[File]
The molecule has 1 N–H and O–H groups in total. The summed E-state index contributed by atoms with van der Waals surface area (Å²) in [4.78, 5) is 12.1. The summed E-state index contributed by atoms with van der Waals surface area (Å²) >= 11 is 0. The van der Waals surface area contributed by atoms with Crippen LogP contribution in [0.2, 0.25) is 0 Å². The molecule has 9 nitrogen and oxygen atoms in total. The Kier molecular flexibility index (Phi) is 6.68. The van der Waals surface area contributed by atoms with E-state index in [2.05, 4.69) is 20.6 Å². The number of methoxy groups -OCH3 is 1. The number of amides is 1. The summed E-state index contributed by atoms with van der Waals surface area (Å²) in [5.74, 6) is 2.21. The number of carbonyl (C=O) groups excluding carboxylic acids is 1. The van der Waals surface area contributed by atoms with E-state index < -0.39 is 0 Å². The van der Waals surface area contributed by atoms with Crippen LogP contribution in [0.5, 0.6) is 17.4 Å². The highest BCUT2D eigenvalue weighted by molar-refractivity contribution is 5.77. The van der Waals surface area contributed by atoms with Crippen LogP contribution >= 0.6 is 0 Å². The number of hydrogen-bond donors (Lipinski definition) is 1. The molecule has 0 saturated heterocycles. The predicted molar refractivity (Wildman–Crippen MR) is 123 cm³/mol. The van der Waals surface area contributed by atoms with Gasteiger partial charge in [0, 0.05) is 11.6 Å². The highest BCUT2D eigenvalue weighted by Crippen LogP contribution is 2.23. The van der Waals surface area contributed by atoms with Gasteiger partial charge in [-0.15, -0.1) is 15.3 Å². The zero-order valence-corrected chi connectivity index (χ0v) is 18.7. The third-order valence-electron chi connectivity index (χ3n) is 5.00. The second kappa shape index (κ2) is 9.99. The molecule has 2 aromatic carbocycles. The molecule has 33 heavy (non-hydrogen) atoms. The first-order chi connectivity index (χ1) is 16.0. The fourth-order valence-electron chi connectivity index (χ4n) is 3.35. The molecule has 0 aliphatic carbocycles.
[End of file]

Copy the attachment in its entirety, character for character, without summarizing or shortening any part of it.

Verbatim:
The molecule has 1 N–H and O–H groups in total. The summed E-state index contributed by atoms with van der Waals surface area (Å²) in [4.78, 5) is 12.1. The summed E-state index contributed by atoms with van der Waals surface area (Å²) >= 11 is 0. The van der Waals surface area contributed by atoms with Crippen LogP contribution in [0.2, 0.25) is 0 Å². The molecule has 9 nitrogen and oxygen atoms in total. The Kier molecular flexibility index (Phi) is 6.68. The van der Waals surface area contributed by atoms with E-state index in [2.05, 4.69) is 20.6 Å². The number of methoxy groups -OCH3 is 1. The number of amides is 1. The summed E-state index contributed by atoms with van der Waals surface area (Å²) in [5.74, 6) is 2.21. The number of carbonyl (C=O) groups excluding carboxylic acids is 1. The van der Waals surface area contributed by atoms with E-state index < -0.39 is 0 Å². The van der Waals surface area contributed by atoms with Crippen LogP contribution in [0.5, 0.6) is 17.4 Å². The highest BCUT2D eigenvalue weighted by molar-refractivity contribution is 5.77. The van der Waals surface area contributed by atoms with Crippen LogP contribution >= 0.6 is 0 Å². The number of hydrogen-bond donors (Lipinski definition) is 1. The molecule has 0 saturated heterocycles. The predicted molar refractivity (Wildman–Crippen MR) is 123 cm³/mol. The van der Waals surface area contributed by atoms with Gasteiger partial charge in [0, 0.05) is 11.6 Å². The highest BCUT2D eigenvalue weighted by Crippen LogP contribution is 2.23. The van der Waals surface area contributed by atoms with Gasteiger partial charge in [-0.15, -0.1) is 15.3 Å². The zero-order valence-corrected chi connectivity index (χ0v) is 18.7. The third-order valence-electron chi connectivity index (χ3n) is 5.00. The second kappa shape index (κ2) is 9.99. The molecule has 2 aromatic carbocycles. The molecule has 33 heavy (non-hydrogen) atoms. The first-order chi connectivity index (χ1) is 16.0. The fourth-order valence-electron chi connectivity index (χ4n) is 3.35. The molecule has 0 aliphatic carbocycles.